The district court found that the State did not waive its exhaustion defense because "Kunkle's responsibility to exhaust his claims, especially when given the opportunity by the Court, does not rest in [the State's] immediate failure to recognize their unexhausted nature. Kunkle bears the burden of giving the state courts a chance to resolve his claims." Kunkle v. Cockrell, No. C-01-302, slip. op. at 35 (S.D.Tex. Sep. 3, 2002). Generally, the fact that petitioner will be procedurally barred from filing a successive writ and obtaining state court review of unexhausted material weighs in favor of a finding of waiver by the State. See McGee v. Estelle, 722 F.2d at 1214. However, we believe the unique facts in this case support the district court's decision not to accept the State's waiver. Kunkle's counsel obviously knew that the facts he had provided to the federal court in support of his first federal habeas petition had not been offered in the state court. In addition, as we stated previously, the Texas abuse of writ doctrine was firmly established at the time Kunkle filed his second state habeas petition.
As the district court observed, the petitioner has the primary responsibility to exhaust his claims. The petitioner has not explained why he did not present to the state court the same materials he had prepared and submitted to the federal court. Perhaps he thought the State would not raise exhaustion upon his return to federal court because it did not do so in the initial federal proceeding. But given the difficulty a petitioner has in establishing implicit waiver by the State and Texas' established law on successive writs, this belief was unjustified. The district court did not abuse its discretion in refusing to accept the State's implicit waiver of its exhaustion defense. Kunkle's request for a COA on this issue is denied.
Although Kunkle's ineffective assistance claim is unexhausted, and therefore procedurally barred, we are satisfied that this claim should also be denied on the merits. Ineffective assistance of counsel claims are evaluated under the standard announced by the Supreme Court in Strickland v. Washington, 466 U.S. 668, 687-88, 104 S.Ct. 2052, 80 L.Ed.2d 674 (1984). To succeed on an ineffective assistance claim, a petitioner must demonstrate that counsel's performance was deficient and that the deficiency prejudiced the defense. Id. at 687, 466 U.S. 668, 104 S.Ct. 2052, 80 L.Ed.2d 674. Because an ineffective assistance of counsel claim is a mixed question of law and fact, we review the district court's decision de novo. Carter v. Johnson, 110 F.3d 1098, 1110 (5th Cir. 1997).
To establish deficient performance, Kunkle must show that trial counsel "made errors so serious that counsel was not functioning as the `counsel' guaranteed... by the Sixth Amendment." Strickland, 466 U.S. at 687, 104 S.Ct. 2052, 80 L.Ed.2d 674. However, "judicial scrutiny of counsel's performance must be highly deferential," and we must strive to eliminate the potential "distorting effect of hindsight." Id. at 689, 466 U.S. 668, 104 S.Ct. 2052, 80 L.Ed.2d 674. Accordingly, we must "indulge a strong presumption that counsel's conduct falls within the wide range of reasonable professional assistance." Id., 466 U.S. 668, 104 S.Ct. 2052, 80 L.Ed.2d 674.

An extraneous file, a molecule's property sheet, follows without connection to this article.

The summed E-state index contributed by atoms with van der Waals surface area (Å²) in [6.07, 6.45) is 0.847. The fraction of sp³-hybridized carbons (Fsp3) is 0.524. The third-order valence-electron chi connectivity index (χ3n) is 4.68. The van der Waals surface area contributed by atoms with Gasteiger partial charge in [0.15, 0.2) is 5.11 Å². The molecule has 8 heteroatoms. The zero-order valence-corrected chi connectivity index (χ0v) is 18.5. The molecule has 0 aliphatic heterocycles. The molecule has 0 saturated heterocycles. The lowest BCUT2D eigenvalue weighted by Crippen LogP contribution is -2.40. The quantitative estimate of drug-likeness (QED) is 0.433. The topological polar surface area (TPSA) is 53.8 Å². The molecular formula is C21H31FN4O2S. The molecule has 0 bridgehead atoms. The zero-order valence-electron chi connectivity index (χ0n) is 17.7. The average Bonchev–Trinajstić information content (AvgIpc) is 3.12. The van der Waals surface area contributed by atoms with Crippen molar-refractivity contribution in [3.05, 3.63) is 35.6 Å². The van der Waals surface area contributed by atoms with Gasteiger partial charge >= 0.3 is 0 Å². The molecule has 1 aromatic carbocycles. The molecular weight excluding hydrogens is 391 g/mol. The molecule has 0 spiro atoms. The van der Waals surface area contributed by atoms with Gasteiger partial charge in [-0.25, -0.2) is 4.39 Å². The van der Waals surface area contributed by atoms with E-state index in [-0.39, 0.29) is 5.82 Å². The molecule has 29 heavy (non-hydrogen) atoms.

Kunkle contends that his trial counsel's performance was deficient because counsel failed to present significant mitigating evidence of Kunkle's mental problems and troubled home life. In support of this claim, Kunkle presents the affidavit of trial counsel, Richard Rogers. In his affidavit, Rogers states that he was aware of this potentially mitigating evidence, but did not present it because the pre-Penry sentencing regime in Texas did not provide the jury with a vehicle to consider mitigating evidence. Penry v. Lynaugh, 492 U.S. 302, 109 S.Ct. 2934, 106 L.Ed.2d 256 (1989). Rogers states that without a proper vehicle for the jury to consider the mitigating nature of this evidence, he concluded that the evidence would be more prejudicial than beneficial to Kunkle. Rogers states that if he had known the court would give a mitigating instruction to the jury, he would have introduced evidence of Kunkle's parents' history of mental illness and its effect on Kunkle.
Because we agree with the district court that Kunkle failed to establish the prejudice prong of the Strickland test, we pretermit a decision on the merits of the deficient performance prong of Strickland, and assume without deciding that Kunkle has shown deficient performance.
To prove prejudice, Kunkle must demonstrate a "reasonable probability that the result of the proceedings would have been different but for counsel's unprofessional errors." Crane v. Johnson, 178 F.3d 309 (5th Cir.1999). However, the mere possibility of a different outcome is not sufficient to prevail on the prejudice prong. Ransom v. Johnson, 126 F.3d 716, 721 (5th Cir.1997). Rather, Kunkle must show that counsel's errors "rendered the result of the proceeding fundamentally unfair or unreliable." Rector v. Johnson, 120 F.3d 551, 563 (5th Cir.1997). In determining whether a petitioner suffered prejudice, we compare the evidence actually presented at sentencing with any additional mitigating evidence presented in the habeas proceeding. Neal v. Puckett, 286 F.3d 230, 241 (5th Cir.2002). After considering all the evidence, the court must decide whether the "additional mitigating evidence was so compelling that there was a reasonable probability that at least one juror could have determined that because of the defendant's reduced moral culpability, death was not an appropriate sentence." Id.